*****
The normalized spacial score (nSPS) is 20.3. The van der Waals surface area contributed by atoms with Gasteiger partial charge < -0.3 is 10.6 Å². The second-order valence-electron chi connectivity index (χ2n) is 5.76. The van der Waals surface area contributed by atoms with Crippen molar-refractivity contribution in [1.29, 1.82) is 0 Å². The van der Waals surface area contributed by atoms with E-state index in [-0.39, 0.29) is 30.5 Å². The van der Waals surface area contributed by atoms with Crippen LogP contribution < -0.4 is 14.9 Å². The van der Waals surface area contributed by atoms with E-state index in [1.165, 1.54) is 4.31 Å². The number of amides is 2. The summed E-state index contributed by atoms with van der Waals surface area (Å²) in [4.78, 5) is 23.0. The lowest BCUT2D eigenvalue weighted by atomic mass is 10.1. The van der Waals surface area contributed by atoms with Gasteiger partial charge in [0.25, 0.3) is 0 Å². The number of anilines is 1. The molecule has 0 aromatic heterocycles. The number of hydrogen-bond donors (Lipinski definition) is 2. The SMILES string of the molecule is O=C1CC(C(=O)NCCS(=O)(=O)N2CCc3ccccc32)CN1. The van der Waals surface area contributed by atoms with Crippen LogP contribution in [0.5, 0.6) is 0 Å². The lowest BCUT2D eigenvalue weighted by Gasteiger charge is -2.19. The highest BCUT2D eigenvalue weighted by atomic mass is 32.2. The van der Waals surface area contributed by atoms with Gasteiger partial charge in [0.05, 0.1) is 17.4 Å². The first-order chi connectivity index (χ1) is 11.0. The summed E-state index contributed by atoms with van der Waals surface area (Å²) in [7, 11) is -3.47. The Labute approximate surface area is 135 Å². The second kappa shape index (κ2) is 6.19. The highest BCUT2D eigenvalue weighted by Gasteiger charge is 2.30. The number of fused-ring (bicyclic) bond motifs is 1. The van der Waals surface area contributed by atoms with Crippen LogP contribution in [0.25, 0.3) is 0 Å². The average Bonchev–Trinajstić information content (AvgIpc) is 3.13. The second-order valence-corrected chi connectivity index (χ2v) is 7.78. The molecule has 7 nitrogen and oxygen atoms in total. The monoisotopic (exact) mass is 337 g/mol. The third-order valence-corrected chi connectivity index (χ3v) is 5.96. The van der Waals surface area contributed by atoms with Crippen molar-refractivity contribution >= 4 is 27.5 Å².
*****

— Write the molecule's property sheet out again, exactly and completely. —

The normalized spacial score (nSPS) is 20.3. The van der Waals surface area contributed by atoms with Gasteiger partial charge < -0.3 is 10.6 Å². The second-order valence-electron chi connectivity index (χ2n) is 5.76. The van der Waals surface area contributed by atoms with Crippen molar-refractivity contribution in [1.29, 1.82) is 0 Å². The van der Waals surface area contributed by atoms with E-state index in [-0.39, 0.29) is 30.5 Å². The van der Waals surface area contributed by atoms with Crippen LogP contribution < -0.4 is 14.9 Å². The van der Waals surface area contributed by atoms with E-state index in [1.165, 1.54) is 4.31 Å². The number of amides is 2. The summed E-state index contributed by atoms with van der Waals surface area (Å²) in [4.78, 5) is 23.0. The lowest BCUT2D eigenvalue weighted by atomic mass is 10.1. The van der Waals surface area contributed by atoms with Gasteiger partial charge in [0.25, 0.3) is 0 Å². The number of anilines is 1. The molecule has 0 aromatic heterocycles. The number of hydrogen-bond donors (Lipinski definition) is 2. The SMILES string of the molecule is O=C1CC(C(=O)NCCS(=O)(=O)N2CCc3ccccc32)CN1. The van der Waals surface area contributed by atoms with Crippen LogP contribution in [0.5, 0.6) is 0 Å². The lowest BCUT2D eigenvalue weighted by Gasteiger charge is -2.19. The highest BCUT2D eigenvalue weighted by atomic mass is 32.2. The van der Waals surface area contributed by atoms with Gasteiger partial charge in [0.05, 0.1) is 17.4 Å². The first-order chi connectivity index (χ1) is 11.0. The summed E-state index contributed by atoms with van der Waals surface area (Å²) in [7, 11) is -3.47. The Labute approximate surface area is 135 Å². The second kappa shape index (κ2) is 6.19. The highest BCUT2D eigenvalue weighted by Gasteiger charge is 2.30. The number of fused-ring (bicyclic) bond motifs is 1. The van der Waals surface area contributed by atoms with Crippen LogP contribution in [0.25, 0.3) is 0 Å². The average Bonchev–Trinajstić information content (AvgIpc) is 3.13. The second-order valence-corrected chi connectivity index (χ2v) is 7.78. The molecule has 7 nitrogen and oxygen atoms in total. The monoisotopic (exact) mass is 337 g/mol. The third-order valence-corrected chi connectivity index (χ3v) is 5.96. The van der Waals surface area contributed by atoms with Crippen molar-refractivity contribution >= 4 is 27.5 Å².